By Stephen Chan
The deeper problem of cynicism in elections is that it degrades voting to the level of a hollow ritual
All over the world, leaders are being turfed out of office – or at least being reminded that they can’t hold on to it forever.
Bolivia’s president, Evo Morales, recently tried to win the right to stand for a fourth term. He has been a very successful president, but the voting public has had enough of a good thing, and he narrowly lost the referendum that would have let him go on.
In Jamaica, a successful government has just been voted out. Debt restructuring and economic growth was not enough for those who wanted fairer distribution of wealth. Jamaica’s relative stability owes something to changes in government: administration after administration fails, but being able to vote in a free and fair election sustains the hope of better things to come and staves off despair and cynicism.
There have been elections in Africa as well. Niger’s president, Mahamadou Issoufou, almost won a second term outright. But even though his closest opponent, a former parliamentary speaker named Hama Amadou, was imprisoned on baby-trafficking charges, Issoufou was forced into a run-off, capturing only 48% of the vote while Amadou secured 18% from prison.
But elsewhere, the unpleasant theme of harassing or imprisoning opposition leaders was again a feature of the Ugandan elections, where President Yoweri Museveni’s long-term opponent, Kizza Besigye, was constantly harassed and repeatedly arrested, while voters were intimidated.
Museveni faced no real problems in his quest for a fifth term in office. His reign has benefited Uganda in various ways, and he could have stood on his record. Instead, the exploitation of fear and the circumstantial evidence of rigging suggest a need to secure not just victory but endorsement by a wide margin.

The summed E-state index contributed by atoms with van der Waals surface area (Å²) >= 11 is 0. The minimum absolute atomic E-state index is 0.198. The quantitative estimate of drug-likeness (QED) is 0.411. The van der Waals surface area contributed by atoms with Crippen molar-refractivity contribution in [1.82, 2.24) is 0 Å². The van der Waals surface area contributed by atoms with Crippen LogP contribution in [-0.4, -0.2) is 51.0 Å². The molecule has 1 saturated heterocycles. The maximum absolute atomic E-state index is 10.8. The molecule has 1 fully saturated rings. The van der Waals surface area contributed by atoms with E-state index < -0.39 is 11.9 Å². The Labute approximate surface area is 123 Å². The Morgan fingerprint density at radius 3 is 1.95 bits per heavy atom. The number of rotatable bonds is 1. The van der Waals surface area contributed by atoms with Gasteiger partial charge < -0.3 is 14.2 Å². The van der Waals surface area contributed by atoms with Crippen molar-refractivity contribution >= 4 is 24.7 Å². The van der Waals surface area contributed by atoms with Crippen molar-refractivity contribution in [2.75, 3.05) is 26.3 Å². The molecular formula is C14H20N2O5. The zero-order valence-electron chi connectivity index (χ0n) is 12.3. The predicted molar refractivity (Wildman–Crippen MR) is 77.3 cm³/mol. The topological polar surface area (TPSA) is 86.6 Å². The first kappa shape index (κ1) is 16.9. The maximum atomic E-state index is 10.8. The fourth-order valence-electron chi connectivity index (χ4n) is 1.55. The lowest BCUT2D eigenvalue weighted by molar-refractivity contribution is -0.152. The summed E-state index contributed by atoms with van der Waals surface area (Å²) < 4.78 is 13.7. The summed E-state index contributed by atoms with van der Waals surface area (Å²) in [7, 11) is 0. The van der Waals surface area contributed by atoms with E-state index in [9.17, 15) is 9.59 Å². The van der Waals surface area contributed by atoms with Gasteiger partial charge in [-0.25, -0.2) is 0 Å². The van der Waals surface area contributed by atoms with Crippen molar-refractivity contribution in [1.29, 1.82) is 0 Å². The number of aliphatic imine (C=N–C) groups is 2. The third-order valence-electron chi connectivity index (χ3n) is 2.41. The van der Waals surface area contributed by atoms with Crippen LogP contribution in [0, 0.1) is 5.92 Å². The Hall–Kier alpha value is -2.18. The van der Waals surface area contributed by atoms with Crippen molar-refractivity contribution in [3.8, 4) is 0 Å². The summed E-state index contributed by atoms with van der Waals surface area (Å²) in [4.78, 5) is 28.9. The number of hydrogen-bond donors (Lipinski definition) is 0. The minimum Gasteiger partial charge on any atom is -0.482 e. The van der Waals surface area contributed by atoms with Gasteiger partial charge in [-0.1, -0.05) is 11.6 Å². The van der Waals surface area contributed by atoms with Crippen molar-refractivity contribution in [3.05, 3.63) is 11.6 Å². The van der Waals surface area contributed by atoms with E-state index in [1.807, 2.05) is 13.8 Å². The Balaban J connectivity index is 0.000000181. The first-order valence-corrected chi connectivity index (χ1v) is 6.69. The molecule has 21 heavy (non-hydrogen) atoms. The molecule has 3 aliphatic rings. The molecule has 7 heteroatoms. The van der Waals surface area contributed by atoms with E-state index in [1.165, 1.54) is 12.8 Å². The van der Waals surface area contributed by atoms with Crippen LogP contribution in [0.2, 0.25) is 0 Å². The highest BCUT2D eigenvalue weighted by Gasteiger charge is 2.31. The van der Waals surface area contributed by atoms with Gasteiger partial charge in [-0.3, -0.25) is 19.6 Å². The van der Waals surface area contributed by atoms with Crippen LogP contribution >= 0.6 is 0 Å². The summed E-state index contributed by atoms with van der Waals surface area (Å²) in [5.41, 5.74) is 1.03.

Though he won with 60.8% of the popular vote, there are signs of a drift of support towards the opposition. Besigye looks to have captured almost 37% of the vote, despite being arrested four times in eight days.
Many hope Museveni will not stand yet again next time around. And perhaps Besigye could, if given a fair run, do much better than 37%. But the question raised is not just “why the same old president?”, but also “why the same old opposition?”
The never-ending story
Like too many other African countries with low (or no) turnover among their leaders, Uganda shows signs of becoming a gerontocracy. Museveni is 71. Besigye is much younger at 59; should he finally win in 2021 he will be 64. As the problems facing Zambia and Zimbabwe have shown, fast-changing times make it hard for old leaders to keep up.
But the deeper problem of cynicism in elections is that it degrades voting to the level of a hollow ritual. It becomes an exercise in bad faith, both on the part of those who go to great lengths to ensure they’ll remain in power and those who challenge them without hope of victory.
Three decades have passed since Museveni stormed Kampala in 1986, leading an army whose ranks included many boy soldiers. The boys were said to have been the orphans of parents killed by Idi Amin; they were said to have been blessed by the magic light of the Ruwenzori Mountains, but they became cannon fodder as Museveni fought his way to the capital. Yet despite this violent start, his tenure has restored some stability to a country wracked and wrecked by war and ignorant dictatorship.
He fought against the magical insurrection of Alice Lakwena’s Holy Spirit Movement, and against Joseph Kony’s Lord’s Resistance Army. Western donors happily provided him with armaments to fight such an atrocious force, and put up with his overlong years in power to keep the likes of Kony from ever obtaining it.
But Kony’s campaign of murder and destruction was also testament to the deep difficulties of ethnic politics in Uganda. And as long as Museveni clings to power and allows no-one to challenge him fairly, those difficulties will remain unresolved.
On this occasion, Besigye was allowed to campaign more freely than in the past. But it seems that like Robert Mugabe of Zimbabwe, Museveni intends to be a fixture of his country – a beautiful land that could be truly prosperous, but in which political time has stood still. The risk is that it will start to move forward only through violence.
Stephen Chan is a professor of World Politics, SOAS, University of London